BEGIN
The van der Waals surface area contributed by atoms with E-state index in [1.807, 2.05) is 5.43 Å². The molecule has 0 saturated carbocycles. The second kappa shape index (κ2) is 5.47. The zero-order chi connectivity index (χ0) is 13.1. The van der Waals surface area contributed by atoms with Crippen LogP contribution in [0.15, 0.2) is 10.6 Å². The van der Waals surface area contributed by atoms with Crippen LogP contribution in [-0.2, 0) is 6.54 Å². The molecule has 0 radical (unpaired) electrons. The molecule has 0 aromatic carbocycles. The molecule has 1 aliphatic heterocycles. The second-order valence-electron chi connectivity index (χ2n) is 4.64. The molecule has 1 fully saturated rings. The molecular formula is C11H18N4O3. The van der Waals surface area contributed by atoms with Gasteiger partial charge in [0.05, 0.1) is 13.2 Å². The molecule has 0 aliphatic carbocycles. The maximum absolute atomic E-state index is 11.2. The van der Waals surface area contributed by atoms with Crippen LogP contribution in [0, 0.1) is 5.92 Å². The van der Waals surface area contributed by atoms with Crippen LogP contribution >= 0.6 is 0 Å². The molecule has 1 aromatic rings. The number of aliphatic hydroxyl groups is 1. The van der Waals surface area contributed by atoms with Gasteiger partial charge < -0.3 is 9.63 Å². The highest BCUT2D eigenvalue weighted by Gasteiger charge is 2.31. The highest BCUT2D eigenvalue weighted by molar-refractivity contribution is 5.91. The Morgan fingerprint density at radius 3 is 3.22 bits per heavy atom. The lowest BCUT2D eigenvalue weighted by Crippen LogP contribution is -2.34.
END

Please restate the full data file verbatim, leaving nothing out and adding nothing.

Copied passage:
The van der Waals surface area contributed by atoms with E-state index in [1.807, 2.05) is 5.43 Å². The molecule has 0 saturated carbocycles. The second kappa shape index (κ2) is 5.47. The zero-order chi connectivity index (χ0) is 13.1. The van der Waals surface area contributed by atoms with Crippen LogP contribution in [0.15, 0.2) is 10.6 Å². The van der Waals surface area contributed by atoms with Crippen LogP contribution in [-0.2, 0) is 6.54 Å². The molecule has 0 radical (unpaired) electrons. The molecule has 0 aromatic carbocycles. The molecule has 1 aliphatic heterocycles. The second-order valence-electron chi connectivity index (χ2n) is 4.64. The molecule has 1 fully saturated rings. The molecular formula is C11H18N4O3. The van der Waals surface area contributed by atoms with Gasteiger partial charge in [0.05, 0.1) is 13.2 Å². The molecule has 0 aliphatic carbocycles. The maximum absolute atomic E-state index is 11.2. The van der Waals surface area contributed by atoms with Crippen LogP contribution in [0, 0.1) is 5.92 Å². The van der Waals surface area contributed by atoms with Crippen LogP contribution >= 0.6 is 0 Å². The molecule has 1 aromatic rings. The number of aliphatic hydroxyl groups is 1. The van der Waals surface area contributed by atoms with Gasteiger partial charge < -0.3 is 9.63 Å². The highest BCUT2D eigenvalue weighted by Gasteiger charge is 2.31. The highest BCUT2D eigenvalue weighted by molar-refractivity contribution is 5.91. The Morgan fingerprint density at radius 3 is 3.22 bits per heavy atom. The lowest BCUT2D eigenvalue weighted by Crippen LogP contribution is -2.34.